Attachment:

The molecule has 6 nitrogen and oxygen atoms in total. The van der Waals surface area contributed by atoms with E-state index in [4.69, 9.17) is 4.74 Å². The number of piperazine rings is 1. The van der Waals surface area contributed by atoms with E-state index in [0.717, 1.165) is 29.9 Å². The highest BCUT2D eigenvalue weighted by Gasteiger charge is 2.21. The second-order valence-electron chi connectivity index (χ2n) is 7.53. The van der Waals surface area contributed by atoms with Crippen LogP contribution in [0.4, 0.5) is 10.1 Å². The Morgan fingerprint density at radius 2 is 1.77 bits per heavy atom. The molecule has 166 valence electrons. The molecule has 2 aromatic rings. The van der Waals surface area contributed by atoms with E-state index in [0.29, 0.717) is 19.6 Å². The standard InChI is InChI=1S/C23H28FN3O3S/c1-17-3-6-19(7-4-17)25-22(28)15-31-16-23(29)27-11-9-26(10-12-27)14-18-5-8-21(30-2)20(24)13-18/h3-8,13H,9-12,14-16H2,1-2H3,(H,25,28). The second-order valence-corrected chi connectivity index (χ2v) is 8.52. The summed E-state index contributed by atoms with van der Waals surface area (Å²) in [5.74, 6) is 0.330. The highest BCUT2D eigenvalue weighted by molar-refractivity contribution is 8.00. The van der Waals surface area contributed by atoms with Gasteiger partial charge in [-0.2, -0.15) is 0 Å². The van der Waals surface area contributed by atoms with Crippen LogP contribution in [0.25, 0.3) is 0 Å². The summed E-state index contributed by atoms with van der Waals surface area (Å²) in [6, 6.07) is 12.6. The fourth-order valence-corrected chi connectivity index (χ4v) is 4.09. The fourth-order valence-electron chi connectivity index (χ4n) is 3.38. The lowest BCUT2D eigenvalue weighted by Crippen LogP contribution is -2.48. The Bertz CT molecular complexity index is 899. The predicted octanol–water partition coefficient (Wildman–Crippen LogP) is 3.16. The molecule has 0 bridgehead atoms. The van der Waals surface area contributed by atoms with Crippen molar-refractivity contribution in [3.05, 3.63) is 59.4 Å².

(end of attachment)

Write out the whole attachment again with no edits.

The molecule has 6 nitrogen and oxygen atoms in total. The van der Waals surface area contributed by atoms with E-state index in [4.69, 9.17) is 4.74 Å². The number of piperazine rings is 1. The van der Waals surface area contributed by atoms with E-state index in [0.717, 1.165) is 29.9 Å². The highest BCUT2D eigenvalue weighted by Gasteiger charge is 2.21. The second-order valence-electron chi connectivity index (χ2n) is 7.53. The van der Waals surface area contributed by atoms with Crippen LogP contribution in [0.4, 0.5) is 10.1 Å². The Morgan fingerprint density at radius 2 is 1.77 bits per heavy atom. The molecule has 166 valence electrons. The molecule has 2 aromatic rings. The van der Waals surface area contributed by atoms with E-state index in [0.29, 0.717) is 19.6 Å². The standard InChI is InChI=1S/C23H28FN3O3S/c1-17-3-6-19(7-4-17)25-22(28)15-31-16-23(29)27-11-9-26(10-12-27)14-18-5-8-21(30-2)20(24)13-18/h3-8,13H,9-12,14-16H2,1-2H3,(H,25,28). The second-order valence-corrected chi connectivity index (χ2v) is 8.52. The summed E-state index contributed by atoms with van der Waals surface area (Å²) in [5.74, 6) is 0.330. The highest BCUT2D eigenvalue weighted by molar-refractivity contribution is 8.00. The van der Waals surface area contributed by atoms with Gasteiger partial charge in [-0.2, -0.15) is 0 Å². The van der Waals surface area contributed by atoms with Crippen LogP contribution in [0.25, 0.3) is 0 Å². The summed E-state index contributed by atoms with van der Waals surface area (Å²) in [6, 6.07) is 12.6. The fourth-order valence-corrected chi connectivity index (χ4v) is 4.09. The fourth-order valence-electron chi connectivity index (χ4n) is 3.38. The lowest BCUT2D eigenvalue weighted by Crippen LogP contribution is -2.48. The Bertz CT molecular complexity index is 899. The predicted octanol–water partition coefficient (Wildman–Crippen LogP) is 3.16. The molecule has 0 bridgehead atoms. The van der Waals surface area contributed by atoms with Crippen molar-refractivity contribution in [3.05, 3.63) is 59.4 Å².